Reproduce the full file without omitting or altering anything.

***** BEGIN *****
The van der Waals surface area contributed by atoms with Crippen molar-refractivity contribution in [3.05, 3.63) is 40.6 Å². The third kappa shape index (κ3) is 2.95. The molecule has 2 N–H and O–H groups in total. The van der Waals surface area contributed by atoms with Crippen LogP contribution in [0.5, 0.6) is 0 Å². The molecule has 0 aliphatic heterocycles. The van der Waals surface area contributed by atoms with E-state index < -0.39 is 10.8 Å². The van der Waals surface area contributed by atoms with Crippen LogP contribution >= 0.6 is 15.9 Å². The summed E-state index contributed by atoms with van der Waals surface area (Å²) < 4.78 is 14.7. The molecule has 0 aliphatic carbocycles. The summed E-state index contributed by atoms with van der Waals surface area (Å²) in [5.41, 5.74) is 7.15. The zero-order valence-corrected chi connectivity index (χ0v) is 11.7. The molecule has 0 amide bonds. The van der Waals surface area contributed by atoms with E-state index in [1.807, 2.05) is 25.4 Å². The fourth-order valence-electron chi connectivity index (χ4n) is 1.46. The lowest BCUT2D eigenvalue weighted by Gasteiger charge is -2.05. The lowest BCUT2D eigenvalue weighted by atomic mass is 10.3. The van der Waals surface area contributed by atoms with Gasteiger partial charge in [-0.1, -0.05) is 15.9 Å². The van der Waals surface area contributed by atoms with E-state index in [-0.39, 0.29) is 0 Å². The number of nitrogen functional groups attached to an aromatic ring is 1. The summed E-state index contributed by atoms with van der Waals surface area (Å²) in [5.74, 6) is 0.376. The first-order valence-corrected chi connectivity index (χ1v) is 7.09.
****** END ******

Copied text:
The van der Waals surface area contributed by atoms with Crippen molar-refractivity contribution in [3.05, 3.63) is 40.6 Å². The third kappa shape index (κ3) is 2.95. The molecule has 2 N–H and O–H groups in total. The van der Waals surface area contributed by atoms with Crippen LogP contribution in [0.5, 0.6) is 0 Å². The molecule has 0 aliphatic heterocycles. The van der Waals surface area contributed by atoms with E-state index < -0.39 is 10.8 Å². The van der Waals surface area contributed by atoms with Crippen LogP contribution >= 0.6 is 15.9 Å². The summed E-state index contributed by atoms with van der Waals surface area (Å²) < 4.78 is 14.7. The molecule has 0 aliphatic carbocycles. The summed E-state index contributed by atoms with van der Waals surface area (Å²) in [5.41, 5.74) is 7.15. The zero-order valence-corrected chi connectivity index (χ0v) is 11.7. The molecule has 0 amide bonds. The van der Waals surface area contributed by atoms with E-state index in [1.807, 2.05) is 25.4 Å². The fourth-order valence-electron chi connectivity index (χ4n) is 1.46. The lowest BCUT2D eigenvalue weighted by Gasteiger charge is -2.05. The lowest BCUT2D eigenvalue weighted by atomic mass is 10.3. The van der Waals surface area contributed by atoms with Gasteiger partial charge in [-0.1, -0.05) is 15.9 Å². The van der Waals surface area contributed by atoms with E-state index in [-0.39, 0.29) is 0 Å². The number of nitrogen functional groups attached to an aromatic ring is 1. The summed E-state index contributed by atoms with van der Waals surface area (Å²) in [5.74, 6) is 0.376. The first-order valence-corrected chi connectivity index (χ1v) is 7.09.